Terrestrial orchids are a group of genetically understudied, yet culturally and economically important plants. The Orchidinae tribe contains many species that produce edible tubers that are used for the production of traditional delicacies collectively called ‘salep’. Overexploitation of wild orchids in the Eastern Mediterranean and Western Asia threatens to drive many of these species to extinction, but cost- effective tools for monitoring their trade are currently lacking. Here we present a custom bait kit for target enrichment and sequencing of 205 novel genetic mark- ers that are tailored to phylogenomic applications in Orchidinae s.l. A subset of 31 markers capture genes putatively involved in the production of glucomannan, a water-soluble polysaccharide that gives salep its distinctive properties. We tested the kit on 73 taxa native to the area, demonstrating universally high locus recovery irrespective of species identity, that exceeds the total sequence length obtained with alternative kits currently available. Phylogenetic inference with concatenation and coalescent approaches was robust and showed high levels of support for most clades, including some which were previously unresolved. Resolution for hybridiz- ing and recently radiated lineages remains difficult, but could be further improved by analysing multiple haplotypes and the non-exonic sequences captured by our kit, with the promise to shed new light on the evolution of enigmatic taxa with a complex speciation history. Offering a step-up from traditional barcoding and universal markers, the genome-wide custom loci targeted by Orchidinae-205 are a valuable new resource to study the evolution, systematics and trade of terrestrial orchids.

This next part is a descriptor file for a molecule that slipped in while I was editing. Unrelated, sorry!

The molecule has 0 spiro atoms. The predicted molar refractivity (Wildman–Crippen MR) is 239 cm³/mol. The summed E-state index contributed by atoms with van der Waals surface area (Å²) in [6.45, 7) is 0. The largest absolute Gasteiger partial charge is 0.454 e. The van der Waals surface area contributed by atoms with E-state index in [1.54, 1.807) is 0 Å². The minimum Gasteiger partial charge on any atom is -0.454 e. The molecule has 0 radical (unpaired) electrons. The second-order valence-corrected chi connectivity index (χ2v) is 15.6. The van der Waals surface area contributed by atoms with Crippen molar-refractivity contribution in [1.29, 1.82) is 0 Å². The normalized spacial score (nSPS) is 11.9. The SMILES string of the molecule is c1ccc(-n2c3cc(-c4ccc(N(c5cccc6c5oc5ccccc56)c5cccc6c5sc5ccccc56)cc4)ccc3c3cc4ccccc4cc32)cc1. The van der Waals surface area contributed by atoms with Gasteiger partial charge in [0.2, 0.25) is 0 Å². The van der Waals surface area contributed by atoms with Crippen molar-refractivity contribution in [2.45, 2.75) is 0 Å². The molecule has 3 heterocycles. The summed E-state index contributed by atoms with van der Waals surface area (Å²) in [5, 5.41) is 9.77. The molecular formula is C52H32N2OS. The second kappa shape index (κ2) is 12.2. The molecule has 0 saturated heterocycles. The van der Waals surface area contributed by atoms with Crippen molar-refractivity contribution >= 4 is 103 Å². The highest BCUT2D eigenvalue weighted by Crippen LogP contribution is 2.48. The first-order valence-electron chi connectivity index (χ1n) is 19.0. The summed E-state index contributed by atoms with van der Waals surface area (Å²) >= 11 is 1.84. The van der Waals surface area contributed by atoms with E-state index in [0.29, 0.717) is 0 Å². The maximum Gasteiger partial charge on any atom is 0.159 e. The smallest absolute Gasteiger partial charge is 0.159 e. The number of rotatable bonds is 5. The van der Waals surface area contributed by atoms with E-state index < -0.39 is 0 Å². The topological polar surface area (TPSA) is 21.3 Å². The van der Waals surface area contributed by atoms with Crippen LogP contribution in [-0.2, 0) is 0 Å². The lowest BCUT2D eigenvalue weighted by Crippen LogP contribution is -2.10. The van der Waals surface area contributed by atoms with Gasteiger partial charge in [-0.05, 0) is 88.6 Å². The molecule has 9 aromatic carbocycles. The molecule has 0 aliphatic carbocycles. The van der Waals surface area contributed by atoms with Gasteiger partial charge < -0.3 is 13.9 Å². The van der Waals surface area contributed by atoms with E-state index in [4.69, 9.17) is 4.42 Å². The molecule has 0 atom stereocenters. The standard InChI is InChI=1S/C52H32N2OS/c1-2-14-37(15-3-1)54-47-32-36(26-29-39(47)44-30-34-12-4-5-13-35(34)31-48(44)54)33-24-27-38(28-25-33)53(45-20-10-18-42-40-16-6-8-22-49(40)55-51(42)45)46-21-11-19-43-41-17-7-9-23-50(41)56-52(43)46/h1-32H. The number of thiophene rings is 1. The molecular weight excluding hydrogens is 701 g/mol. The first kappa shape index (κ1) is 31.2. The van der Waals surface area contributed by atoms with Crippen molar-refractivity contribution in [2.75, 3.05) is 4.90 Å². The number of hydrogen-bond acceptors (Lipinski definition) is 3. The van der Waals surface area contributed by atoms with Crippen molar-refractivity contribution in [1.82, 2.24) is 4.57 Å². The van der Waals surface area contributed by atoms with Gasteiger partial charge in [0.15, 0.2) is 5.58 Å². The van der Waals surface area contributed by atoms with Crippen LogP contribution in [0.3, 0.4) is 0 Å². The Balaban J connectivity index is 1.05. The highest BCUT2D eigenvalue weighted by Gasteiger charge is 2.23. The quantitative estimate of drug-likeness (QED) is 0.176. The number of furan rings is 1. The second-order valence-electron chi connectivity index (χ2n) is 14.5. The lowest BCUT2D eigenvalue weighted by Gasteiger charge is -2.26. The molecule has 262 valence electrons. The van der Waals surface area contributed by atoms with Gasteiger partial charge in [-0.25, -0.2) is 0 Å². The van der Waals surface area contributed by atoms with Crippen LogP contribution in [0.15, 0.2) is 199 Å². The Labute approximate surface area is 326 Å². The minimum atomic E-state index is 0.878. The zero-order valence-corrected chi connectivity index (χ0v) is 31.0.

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Molecular Ecology Resources

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Staff publications

Veltman, M., Anthoons, Bastien, Schrøder‐Nielsen, Audun, Gravendeel, B., & de Boer, Hugo J. (2024). Orchidinae‐205: A new genome‐wide custom bait set for studying the evolution, systematics, and trade of terrestrial orchids. Molecular Ecology Resources, 2024(e13986). doi:10.1111/1755-0998.13986